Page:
Did Lightoller meet the engineers on the night of the sinking


Feb 28, 2007
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I’m writing I guess you could call it a historical nonfiction story, I guess. It’s about the officers on the Titanic. I’m writing it like they are telling the story. I’m not just centering on what they did while she was sinking but what there day to day life was while on the ship. I’m starting off on April 10 and I’m talking about when she anchored off at Cherbourg and Queenstown. Of course all that I basically made up because I don’t know what there actions were while she was in port. Then I go into what they did on the night of the sinking which is more historically accrete. Right now I’m on Lightoller. My question is in Titanic and Other Ships he says that he met the engineers when they came on deck right before she sank. However I thought I read somewhere that they didn’t come on deck that they stayed in the Engine room. If that’s true then who did Lightoller meet? Thank you.

All the best wishes,
Justice
 
Jul 9, 2000
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The simple fact that a number of engineers survived (Scott, Dillon, Barrett, and Hendrickson for example) and even offered testimony in the Inquiries puts the lie to the notion that they all stayed down below. I don't know if Lightoller had any conversations with them. If he did, they weren't long ones. Busy as he was with the boats, he had more pressing matters to attend to.

ET's list of engineers can be viewed at https://www.encyclopedia-titanica.org/manifest.php?q=21 The names in italics are the ones who survived. If you wish to read their testimony, go to http://www.titanicinquiry.org/ and follow the links.
 

Bob Godfrey

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Nov 22, 2002
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Justice is, I think, referring to engineers in the sense of officers and others with formal qualifications. Those are certainly the men that Lightoller was referring to: "They were lost to a man, not one single survivor out of the whole thirty-five". The body of at least one of these men was recovered wearing a lifebelt, so that can be taken as evidence that not all went down at their stations. Also, bearing in mind that enough officers and men had been signed on to provide for three separate watches (shifts), there were far more engineering crew on board than were needed to operate the boilers and machinery at any one time. This article may be of interest:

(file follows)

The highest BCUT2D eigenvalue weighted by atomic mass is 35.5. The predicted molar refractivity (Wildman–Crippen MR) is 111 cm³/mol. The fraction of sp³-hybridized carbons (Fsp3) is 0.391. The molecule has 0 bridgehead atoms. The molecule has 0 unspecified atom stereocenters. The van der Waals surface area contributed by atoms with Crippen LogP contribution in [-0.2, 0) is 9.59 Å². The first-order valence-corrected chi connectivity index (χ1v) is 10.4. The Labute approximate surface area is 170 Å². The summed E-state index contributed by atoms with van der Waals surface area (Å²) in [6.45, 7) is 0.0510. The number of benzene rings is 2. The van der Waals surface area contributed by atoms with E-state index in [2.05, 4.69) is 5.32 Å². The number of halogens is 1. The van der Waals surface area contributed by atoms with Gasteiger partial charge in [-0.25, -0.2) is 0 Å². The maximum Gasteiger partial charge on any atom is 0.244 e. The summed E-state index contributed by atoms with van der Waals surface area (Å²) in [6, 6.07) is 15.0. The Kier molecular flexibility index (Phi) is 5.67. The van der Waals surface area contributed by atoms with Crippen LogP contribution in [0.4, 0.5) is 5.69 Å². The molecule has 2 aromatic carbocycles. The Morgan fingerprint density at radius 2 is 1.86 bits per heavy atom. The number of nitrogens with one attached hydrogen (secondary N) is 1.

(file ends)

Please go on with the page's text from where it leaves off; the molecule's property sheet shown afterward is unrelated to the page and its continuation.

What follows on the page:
https://www.encyclopedia-titanica.org/item/3503/
 
Mar 3, 1998
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The White Star Line had a deficiency in engineering officers that were trained in the new turbine technology. Olympic and Titanic were practical testbeds in which the engineers could get their turbine rating. This, I believe, is the reason why Titanic had an excess of engineers aboard during her maiden voyage.

Parks
 
Feb 28, 2007
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Yes Bob you're right that is what I was referring to. I'm sorry I didn't state my question more clearly. At least know I can get my story right. Thank you everyone for helping me get my story right.

All the best wishes,
Justice
 

Inger Sheil

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Feb 9, 1999